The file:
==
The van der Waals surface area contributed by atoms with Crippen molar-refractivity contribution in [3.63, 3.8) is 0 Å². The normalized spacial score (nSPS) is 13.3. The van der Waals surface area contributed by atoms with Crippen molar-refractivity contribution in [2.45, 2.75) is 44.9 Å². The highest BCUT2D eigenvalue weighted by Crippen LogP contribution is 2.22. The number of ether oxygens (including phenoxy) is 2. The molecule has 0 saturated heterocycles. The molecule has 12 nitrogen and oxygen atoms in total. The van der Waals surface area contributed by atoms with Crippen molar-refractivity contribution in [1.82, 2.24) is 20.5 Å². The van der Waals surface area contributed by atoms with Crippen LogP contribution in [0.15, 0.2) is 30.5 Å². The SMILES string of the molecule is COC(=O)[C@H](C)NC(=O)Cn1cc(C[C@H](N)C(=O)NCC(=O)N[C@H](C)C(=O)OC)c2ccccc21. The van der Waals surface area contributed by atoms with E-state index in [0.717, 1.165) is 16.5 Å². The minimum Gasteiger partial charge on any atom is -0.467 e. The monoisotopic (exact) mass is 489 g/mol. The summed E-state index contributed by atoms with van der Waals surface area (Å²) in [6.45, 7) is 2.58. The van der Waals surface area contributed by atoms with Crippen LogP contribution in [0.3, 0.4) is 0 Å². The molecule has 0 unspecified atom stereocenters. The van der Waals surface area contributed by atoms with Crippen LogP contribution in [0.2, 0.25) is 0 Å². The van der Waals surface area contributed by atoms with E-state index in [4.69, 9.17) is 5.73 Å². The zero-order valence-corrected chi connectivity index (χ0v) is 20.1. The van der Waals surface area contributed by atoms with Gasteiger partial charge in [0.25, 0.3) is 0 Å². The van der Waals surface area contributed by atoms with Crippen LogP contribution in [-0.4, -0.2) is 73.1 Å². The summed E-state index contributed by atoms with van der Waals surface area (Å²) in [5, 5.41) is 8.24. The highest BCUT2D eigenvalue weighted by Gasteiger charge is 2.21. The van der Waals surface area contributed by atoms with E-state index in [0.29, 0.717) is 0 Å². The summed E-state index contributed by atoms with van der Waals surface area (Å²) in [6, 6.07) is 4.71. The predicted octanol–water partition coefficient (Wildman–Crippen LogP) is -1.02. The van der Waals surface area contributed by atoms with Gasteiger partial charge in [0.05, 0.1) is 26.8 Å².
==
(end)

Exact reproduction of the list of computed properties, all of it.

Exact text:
The van der Waals surface area contributed by atoms with Crippen molar-refractivity contribution in [3.63, 3.8) is 0 Å². The normalized spacial score (nSPS) is 13.3. The van der Waals surface area contributed by atoms with Crippen molar-refractivity contribution in [2.45, 2.75) is 44.9 Å². The highest BCUT2D eigenvalue weighted by Crippen LogP contribution is 2.22. The number of ether oxygens (including phenoxy) is 2. The molecule has 0 saturated heterocycles. The molecule has 12 nitrogen and oxygen atoms in total. The van der Waals surface area contributed by atoms with Crippen molar-refractivity contribution in [1.82, 2.24) is 20.5 Å². The van der Waals surface area contributed by atoms with Crippen LogP contribution in [0.15, 0.2) is 30.5 Å². The SMILES string of the molecule is COC(=O)[C@H](C)NC(=O)Cn1cc(C[C@H](N)C(=O)NCC(=O)N[C@H](C)C(=O)OC)c2ccccc21. The van der Waals surface area contributed by atoms with E-state index in [0.717, 1.165) is 16.5 Å². The minimum Gasteiger partial charge on any atom is -0.467 e. The monoisotopic (exact) mass is 489 g/mol. The summed E-state index contributed by atoms with van der Waals surface area (Å²) in [6.45, 7) is 2.58. The van der Waals surface area contributed by atoms with Crippen LogP contribution in [0.3, 0.4) is 0 Å². The molecule has 0 unspecified atom stereocenters. The van der Waals surface area contributed by atoms with Crippen LogP contribution in [0.2, 0.25) is 0 Å². The van der Waals surface area contributed by atoms with E-state index in [4.69, 9.17) is 5.73 Å². The zero-order valence-corrected chi connectivity index (χ0v) is 20.1. The van der Waals surface area contributed by atoms with Gasteiger partial charge in [0.25, 0.3) is 0 Å². The van der Waals surface area contributed by atoms with Crippen LogP contribution in [-0.4, -0.2) is 73.1 Å². The summed E-state index contributed by atoms with van der Waals surface area (Å²) in [5, 5.41) is 8.24. The highest BCUT2D eigenvalue weighted by Gasteiger charge is 2.21. The van der Waals surface area contributed by atoms with E-state index in [0.29, 0.717) is 0 Å². The summed E-state index contributed by atoms with van der Waals surface area (Å²) in [6, 6.07) is 4.71. The predicted octanol–water partition coefficient (Wildman–Crippen LogP) is -1.02. The van der Waals surface area contributed by atoms with Gasteiger partial charge in [0.05, 0.1) is 26.8 Å².